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Inexpensive Chip Detects Covid-19, Other Pathogens

TriSilix chip

TriSilix chip (Imperial College London)

3 Dec. 2020. A small silicon lab-on-a-chip device costing about $0.35 to make is shown in lab tests to quickly detect SARS-CoV-2 viruses and infectious bacteria. Researchers from an engineering lab at Imperial College London in the U.K. describe the device in yesterday’s issue of the journal Nature Communications.

A team from the lab of Imperial College bioengineering professor Firat Güder aims to fill a need for an easy-to-use device to test for harmful bacteria and viruses in fluid samples, from human bodies but also in drinking water, animals, or crops. The need is particularly urgent for fast, accurate, and inexpensive diagnostics for SARS-CoV-2 viruses responsible for Covid-19 infections that today use either expensive table-top systems or require sending samples to a remote lab for analysis.

Güder and colleagues designed their device, called TriSilix, to analyze samples for nucleic acids such as RNA and DNA and return results in real time. TriSilix performs polymerase chain reaction, or PCR, analysis of the sample, a technique for quickly amplifying small specimens and reading DNA sequences, using few reagents. PCR conducted directly or after reverse transcription of RNA is considered the gold standard for sample analysis, particularly for detecting SARS-CoV-2 viruses.

The Imperial College team created TriSilix as a self-contained chip on silicon, about 10 millimeters square. However, the researchers devised techniques for fabricating TriSilix chips in a regular biology lab, rather than needing a clean-room foundry, the standard production method for semiconductor chips. The team produced the chips used in their study on four-inch wafers, at an estimated cost of $0.35 each, making them disposable. The researchers believe they can drive down the cost even further with larger wafers.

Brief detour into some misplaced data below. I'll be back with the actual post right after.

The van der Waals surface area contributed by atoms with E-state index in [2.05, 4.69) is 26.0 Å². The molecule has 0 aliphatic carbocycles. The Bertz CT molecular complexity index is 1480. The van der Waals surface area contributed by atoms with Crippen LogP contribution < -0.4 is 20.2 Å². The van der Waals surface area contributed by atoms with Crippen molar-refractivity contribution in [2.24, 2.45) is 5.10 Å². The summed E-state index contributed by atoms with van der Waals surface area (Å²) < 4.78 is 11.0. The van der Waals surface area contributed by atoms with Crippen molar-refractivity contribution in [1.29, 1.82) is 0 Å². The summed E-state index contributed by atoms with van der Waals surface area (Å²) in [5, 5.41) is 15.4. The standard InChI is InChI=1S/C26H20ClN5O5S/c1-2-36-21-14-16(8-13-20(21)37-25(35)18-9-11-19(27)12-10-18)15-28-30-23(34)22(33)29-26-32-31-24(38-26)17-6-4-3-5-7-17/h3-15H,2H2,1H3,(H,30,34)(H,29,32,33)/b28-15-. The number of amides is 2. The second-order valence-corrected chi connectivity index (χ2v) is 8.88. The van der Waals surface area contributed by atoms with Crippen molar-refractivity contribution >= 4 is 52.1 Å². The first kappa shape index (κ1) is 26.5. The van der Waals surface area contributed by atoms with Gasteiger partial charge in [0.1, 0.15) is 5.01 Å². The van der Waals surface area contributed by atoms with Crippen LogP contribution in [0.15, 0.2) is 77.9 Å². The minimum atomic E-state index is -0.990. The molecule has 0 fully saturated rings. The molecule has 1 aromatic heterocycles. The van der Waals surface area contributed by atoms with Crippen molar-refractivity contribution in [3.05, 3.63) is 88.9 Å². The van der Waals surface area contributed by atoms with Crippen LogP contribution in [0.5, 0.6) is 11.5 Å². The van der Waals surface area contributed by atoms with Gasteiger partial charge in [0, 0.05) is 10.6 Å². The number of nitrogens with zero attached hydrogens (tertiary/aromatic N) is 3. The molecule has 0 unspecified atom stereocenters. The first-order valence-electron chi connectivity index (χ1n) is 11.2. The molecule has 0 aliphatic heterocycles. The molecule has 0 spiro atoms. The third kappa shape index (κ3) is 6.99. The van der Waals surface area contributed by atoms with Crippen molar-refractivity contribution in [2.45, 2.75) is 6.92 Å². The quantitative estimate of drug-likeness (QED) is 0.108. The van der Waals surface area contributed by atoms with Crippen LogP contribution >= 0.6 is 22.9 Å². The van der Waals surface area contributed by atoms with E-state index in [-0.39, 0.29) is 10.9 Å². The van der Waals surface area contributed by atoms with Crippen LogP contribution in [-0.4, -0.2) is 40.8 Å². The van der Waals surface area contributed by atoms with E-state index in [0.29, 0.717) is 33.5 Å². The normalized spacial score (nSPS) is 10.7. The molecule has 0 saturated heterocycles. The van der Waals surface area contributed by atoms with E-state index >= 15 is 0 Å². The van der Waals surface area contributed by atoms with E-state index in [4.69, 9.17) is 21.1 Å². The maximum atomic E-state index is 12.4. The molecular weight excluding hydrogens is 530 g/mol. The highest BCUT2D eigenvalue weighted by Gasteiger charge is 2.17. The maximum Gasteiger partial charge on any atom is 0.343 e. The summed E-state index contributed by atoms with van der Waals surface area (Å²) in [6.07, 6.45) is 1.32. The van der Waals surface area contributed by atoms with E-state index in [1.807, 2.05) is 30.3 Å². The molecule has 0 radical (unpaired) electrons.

The chip, say the authors, requires little power, and can be configured on a hand-held device, powered with a battery comparable in capacity to one used in smartphones. Power from the battery heats the chip and fluid specimen sample stored a reservoir on the silicon chip. PCR analysis requires heating the sample.

The researchers tested TriSilix concept in the lab with Mycobacterium avium subspecies paratuberculosis, a bacterial parasite infecting cattle and sheep, and considered a possible cause of some human diseases. The team found a TriSilix chip can detect low concentrations of the bacteria, down to single microorganism in their samples, with results similar to testing on standard lab equipment.

The Imperial College team also tested TriSilix with a synthetic form of SARS-CoV-2 viral DNA, since they did not have access to clinical samples. The findings show the chip detects the presence of SARS-CoV-2 in samples, finding low concentrations of the virus and returning results in about 40 minutes. TriSilix also detects synthetic DNA from the 2003 SARS epidemic, and distinguishes it from today’s SARS-CoV-2 viruses.

The researchers envision a TriSilix device eventually used routinely at home to test for colds, flu, and common infections, like those in the urinary tract. “You would use the test,” says Güder in an Imperial College statement, “much like how people with diabetes use blood sugar tests, by providing a sample and waiting for results, except this time it’s for infectious diseases.”

The team plans to continue testing TriSilix with clinical samples, and automate the preparation and reporting processes. The university is seeking partners to develop the device further for use in homes and farms worldwide.

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